It's heartbreaking having to explain that I'm not going to get better, that I'm going to have to keep going to the hospital and the doctors are doing all they can to help me stay well. Obviously, as a child you think that when you get poorly you just take some medicine and then you're well again. 

Photo of Beth Brown and familyBeth Brown / BBC Three

As a result of all my treatment and the side effects, I had to give up my job as an NHS 111 call handler. I really didn't want to at the time because it gave me something else to focus on, that I enjoyed doing. But on those days when I was so tired and in pain, it wouldn't have been practical for me. 

When I finally realised this wasn't just a horrible dream I'd wake up from, I began scouring the internet looking for other stories like mine. I now work with Breast Cancer Now, sharing my story to, hopefully, help others. And earlier this year got involved with the charity CoppaFeel which works to raise awareness of the disease in young women - their founder was 22, like me, when she was diagnosed.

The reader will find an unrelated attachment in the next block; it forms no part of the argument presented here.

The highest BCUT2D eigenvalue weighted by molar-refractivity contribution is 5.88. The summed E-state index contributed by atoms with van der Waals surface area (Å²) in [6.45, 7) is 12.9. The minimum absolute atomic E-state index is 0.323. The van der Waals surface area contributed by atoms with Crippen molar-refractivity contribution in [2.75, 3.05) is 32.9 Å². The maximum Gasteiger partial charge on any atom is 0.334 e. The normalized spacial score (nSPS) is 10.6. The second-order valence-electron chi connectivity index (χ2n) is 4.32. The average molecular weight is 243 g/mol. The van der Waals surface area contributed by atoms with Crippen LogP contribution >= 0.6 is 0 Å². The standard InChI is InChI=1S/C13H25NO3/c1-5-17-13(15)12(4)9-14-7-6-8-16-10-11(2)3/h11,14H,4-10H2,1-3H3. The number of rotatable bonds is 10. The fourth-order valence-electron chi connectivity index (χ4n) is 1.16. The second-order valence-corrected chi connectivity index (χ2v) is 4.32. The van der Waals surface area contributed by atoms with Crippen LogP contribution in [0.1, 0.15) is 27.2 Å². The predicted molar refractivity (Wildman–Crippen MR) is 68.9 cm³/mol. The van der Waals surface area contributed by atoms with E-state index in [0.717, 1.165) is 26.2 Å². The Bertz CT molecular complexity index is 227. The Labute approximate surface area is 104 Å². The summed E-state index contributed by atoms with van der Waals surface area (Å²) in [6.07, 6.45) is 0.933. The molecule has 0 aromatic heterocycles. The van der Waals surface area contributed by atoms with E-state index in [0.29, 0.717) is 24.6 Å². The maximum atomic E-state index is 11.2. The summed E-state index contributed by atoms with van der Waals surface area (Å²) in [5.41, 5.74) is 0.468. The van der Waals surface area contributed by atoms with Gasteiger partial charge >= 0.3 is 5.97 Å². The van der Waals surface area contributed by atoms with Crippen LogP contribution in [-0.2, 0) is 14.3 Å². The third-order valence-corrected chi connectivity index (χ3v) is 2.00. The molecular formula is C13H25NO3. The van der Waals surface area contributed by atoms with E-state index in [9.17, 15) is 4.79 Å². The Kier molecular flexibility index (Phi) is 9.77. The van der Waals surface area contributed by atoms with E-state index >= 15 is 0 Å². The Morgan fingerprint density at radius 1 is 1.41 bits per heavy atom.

Otherwise, my whole life seems to be hospital visits and treatments. I desperately don't want that to be Amelia's life as well. It's really important to my husband, Mikey, and me that we plan lots of days out, holidays, and trips to Wales in our campervan; as much as we can to make happy memories for her.

We're currently in Cyprus on a family holiday and, although it's really tiring, I'm determined to explore as much as possible. Next week we're going to the Lake District for Mikey and I to renew our vows – our way of marking the five years since we got married and five years since my diagnosis.

My whole philosophy with cancer has been to make the absolute best of whatever time I have. 

It is really tough as a young mum but I don't see the point in letting cancer destroy me. Just because it's incurable, my cancer can still be managed and treated to help me live a really good and positive life. When Amelia grows up, I don't want her defining memories to be of a poorly mummy; I want her to have as many good memories as possible.

As told to Sarah Graham

If you've been affected by any of the themes in this article, help and support is available here.